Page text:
SOUTH BEND – Takeaways from national news media coverage of South Bend Mayor Pete Buttigieg’s launch of his presidential candidacy are clear. He is viewed as a serious contender for the Democratic presidential nomination.

Right after his early-morning-hours disclosure of an exploratory candidacy, news that he was in the race was on morning network news and reported in the major newspapers. Think you could announce for president and get even two seconds or one sentence of national coverage?

Buttigieg had extensive coverage throughout the day, even live interviews. Coverage continues and certainly will go on during his book tour in February. A key factor in this is that the mayor won by losing in his 2017 bid to be Democratic national chairman. He wasn’t selected but still gained national exposure and stature with his impressive bid for the post.

Also clear from the coverage by the national news people is that they aren’t sure how to pronounce Buttigieg. Heck, even some of his South Bend constituents aren’t sure. Most of the national stories, TV and print, referred quickly to the way the mayor’s name is pronounced.

Chuck Todd, host of “Meet the Press,” talked in his weeknight show about the confusion. “Thankfully,” Todd said, he goes by “Mayor Pete.”

Different ways to pronounce the name were offered in the national news media, including “boot-ah-judge,” a familiar pronunciation in South Bend, and his own offering of “BOOT-edge-edge.”

There also is consensus in the national news media that Buttigieg, while to be taken seriously as a candidate, has little chance to be elected president in 2020. Stories about his candidacy describe him in such terms as “clear underdog,” “longshot” and even “rank outsider.” There are no descriptions of Buttigieg as a “front-runner” or “top contender.”

Questions are raised of whether the 37-year-old mayor could be the first Millennial president, the youngest president ever or the first gay president. Questions. Not predictions that it will happen.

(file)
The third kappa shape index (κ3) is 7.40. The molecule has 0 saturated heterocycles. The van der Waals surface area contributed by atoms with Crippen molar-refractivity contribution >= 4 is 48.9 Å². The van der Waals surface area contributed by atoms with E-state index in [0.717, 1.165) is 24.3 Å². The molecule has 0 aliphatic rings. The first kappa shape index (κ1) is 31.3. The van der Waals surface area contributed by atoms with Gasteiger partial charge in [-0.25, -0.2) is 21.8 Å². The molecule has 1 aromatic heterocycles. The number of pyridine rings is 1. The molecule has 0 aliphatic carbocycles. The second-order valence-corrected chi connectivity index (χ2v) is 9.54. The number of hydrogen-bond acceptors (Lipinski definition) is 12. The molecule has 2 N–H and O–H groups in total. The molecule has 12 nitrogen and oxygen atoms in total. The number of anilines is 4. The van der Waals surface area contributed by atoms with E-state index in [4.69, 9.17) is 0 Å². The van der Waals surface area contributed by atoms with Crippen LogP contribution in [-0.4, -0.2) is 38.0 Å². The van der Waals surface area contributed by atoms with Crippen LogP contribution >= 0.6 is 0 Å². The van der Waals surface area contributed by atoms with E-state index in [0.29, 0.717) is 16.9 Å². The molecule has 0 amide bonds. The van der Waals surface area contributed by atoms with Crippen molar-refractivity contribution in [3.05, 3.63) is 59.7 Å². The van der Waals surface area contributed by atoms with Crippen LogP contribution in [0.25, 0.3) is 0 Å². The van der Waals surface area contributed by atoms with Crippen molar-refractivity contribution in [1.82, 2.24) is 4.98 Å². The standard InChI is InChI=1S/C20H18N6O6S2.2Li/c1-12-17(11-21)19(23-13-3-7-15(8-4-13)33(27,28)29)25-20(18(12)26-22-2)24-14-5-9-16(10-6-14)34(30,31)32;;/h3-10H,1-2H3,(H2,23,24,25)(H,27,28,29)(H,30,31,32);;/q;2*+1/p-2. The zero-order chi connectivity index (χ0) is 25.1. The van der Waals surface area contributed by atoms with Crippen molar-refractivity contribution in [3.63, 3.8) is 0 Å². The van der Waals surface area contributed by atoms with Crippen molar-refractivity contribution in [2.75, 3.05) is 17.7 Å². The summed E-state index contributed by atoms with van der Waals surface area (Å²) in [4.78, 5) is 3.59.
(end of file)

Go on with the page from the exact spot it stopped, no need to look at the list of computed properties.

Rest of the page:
Still, possible pathways to the White House are cited in some accounts, including one in Nate Silver’s FiveThirtyEight, headlined “How Pete Buttigieg Could Win the 2020 Democratic Nomination.” That analysis ends with the suggestion that Buttigieg, “given the odds against him,” could again win by losing – no nomination but more national acclaim for the future.

The Wall Street Journal reports that Republicans in Indiana say Buttigieg “would be hard-pressed to win statewide office” in Indiana.

A New York Times story also mentions state election chances, questioning why he “opted for an underdog presidential campaign,” when “he has been regarded as a potentially strong candidate for the governorship.”

Well, both the Journal and Times observations have some merit. He probably would be a strong candidate for governor but would be hard-pressed to win in the state that was overwhelmingly Trumpiana last November.

Washington Post opinion writer Jennifer Rubin describes Buttigieg as “at an extreme disadvantage” in seeking the presidency. “And let’s be clear,” she adds. “Having served in the military and having held public office in which he has been accountable to voters, Buttigieg is already more qualified than Trump was in 2016.”

One clear winner in the national stories is South Bend. In telling the story of Buttigieg as mayor, they cite prior descriptions of “a dying city” and relate the progress in economic development and jobs and population gain during his two terms as mayor. In his book, going on sale nationally on Feb. 12, Buttigieg tells the story of South Bend as it finally recovered from the decades-long doldrums after the demise of Studebaker auto-making.

Coverage of his book tour – also, of course, a campaign tour – will include the positive description of South Bend. Buttigieg hopes the coverage also will include a positive description of its mayor. 

Colwell has covered Indiana politics over five decades for the South Bend Tribune.